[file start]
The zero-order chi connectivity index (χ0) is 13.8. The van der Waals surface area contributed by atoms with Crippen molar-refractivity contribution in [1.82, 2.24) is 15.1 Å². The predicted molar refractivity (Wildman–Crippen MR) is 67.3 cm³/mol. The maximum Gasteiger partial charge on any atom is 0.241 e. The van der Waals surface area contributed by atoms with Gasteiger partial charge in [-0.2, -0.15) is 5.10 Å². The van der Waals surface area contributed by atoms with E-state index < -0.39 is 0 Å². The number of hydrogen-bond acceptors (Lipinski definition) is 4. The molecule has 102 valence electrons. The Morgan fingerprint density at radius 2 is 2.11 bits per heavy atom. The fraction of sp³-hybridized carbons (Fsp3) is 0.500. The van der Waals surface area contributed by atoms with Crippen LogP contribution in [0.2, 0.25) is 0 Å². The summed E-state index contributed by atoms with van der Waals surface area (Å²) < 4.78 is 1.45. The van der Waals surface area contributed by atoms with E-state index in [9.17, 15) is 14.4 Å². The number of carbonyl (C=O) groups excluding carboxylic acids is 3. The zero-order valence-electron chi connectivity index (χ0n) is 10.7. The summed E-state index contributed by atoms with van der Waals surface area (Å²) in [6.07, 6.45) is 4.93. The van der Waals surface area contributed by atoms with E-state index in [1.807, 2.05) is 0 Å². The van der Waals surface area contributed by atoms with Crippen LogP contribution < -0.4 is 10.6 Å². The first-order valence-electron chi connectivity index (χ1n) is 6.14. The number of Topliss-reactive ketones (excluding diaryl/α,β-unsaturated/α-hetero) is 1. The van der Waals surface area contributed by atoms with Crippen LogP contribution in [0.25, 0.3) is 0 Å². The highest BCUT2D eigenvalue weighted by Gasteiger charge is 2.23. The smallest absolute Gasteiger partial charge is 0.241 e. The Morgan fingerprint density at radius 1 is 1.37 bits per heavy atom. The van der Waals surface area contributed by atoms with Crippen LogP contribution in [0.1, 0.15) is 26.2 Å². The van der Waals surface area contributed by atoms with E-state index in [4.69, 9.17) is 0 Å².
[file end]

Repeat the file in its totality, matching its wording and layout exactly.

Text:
The zero-order chi connectivity index (χ0) is 13.8. The van der Waals surface area contributed by atoms with Crippen molar-refractivity contribution in [1.82, 2.24) is 15.1 Å². The predicted molar refractivity (Wildman–Crippen MR) is 67.3 cm³/mol. The maximum Gasteiger partial charge on any atom is 0.241 e. The van der Waals surface area contributed by atoms with Gasteiger partial charge in [-0.2, -0.15) is 5.10 Å². The van der Waals surface area contributed by atoms with E-state index < -0.39 is 0 Å². The number of hydrogen-bond acceptors (Lipinski definition) is 4. The molecule has 102 valence electrons. The Morgan fingerprint density at radius 2 is 2.11 bits per heavy atom. The fraction of sp³-hybridized carbons (Fsp3) is 0.500. The van der Waals surface area contributed by atoms with Crippen LogP contribution in [0.2, 0.25) is 0 Å². The summed E-state index contributed by atoms with van der Waals surface area (Å²) < 4.78 is 1.45. The van der Waals surface area contributed by atoms with E-state index in [9.17, 15) is 14.4 Å². The number of carbonyl (C=O) groups excluding carboxylic acids is 3. The zero-order valence-electron chi connectivity index (χ0n) is 10.7. The summed E-state index contributed by atoms with van der Waals surface area (Å²) in [6.07, 6.45) is 4.93. The van der Waals surface area contributed by atoms with E-state index in [1.807, 2.05) is 0 Å². The van der Waals surface area contributed by atoms with Crippen LogP contribution < -0.4 is 10.6 Å². The first-order valence-electron chi connectivity index (χ1n) is 6.14. The number of Topliss-reactive ketones (excluding diaryl/α,β-unsaturated/α-hetero) is 1. The van der Waals surface area contributed by atoms with Crippen LogP contribution in [0.25, 0.3) is 0 Å². The highest BCUT2D eigenvalue weighted by Gasteiger charge is 2.23. The smallest absolute Gasteiger partial charge is 0.241 e. The Morgan fingerprint density at radius 1 is 1.37 bits per heavy atom. The van der Waals surface area contributed by atoms with Crippen LogP contribution in [0.1, 0.15) is 26.2 Å². The van der Waals surface area contributed by atoms with E-state index in [4.69, 9.17) is 0 Å².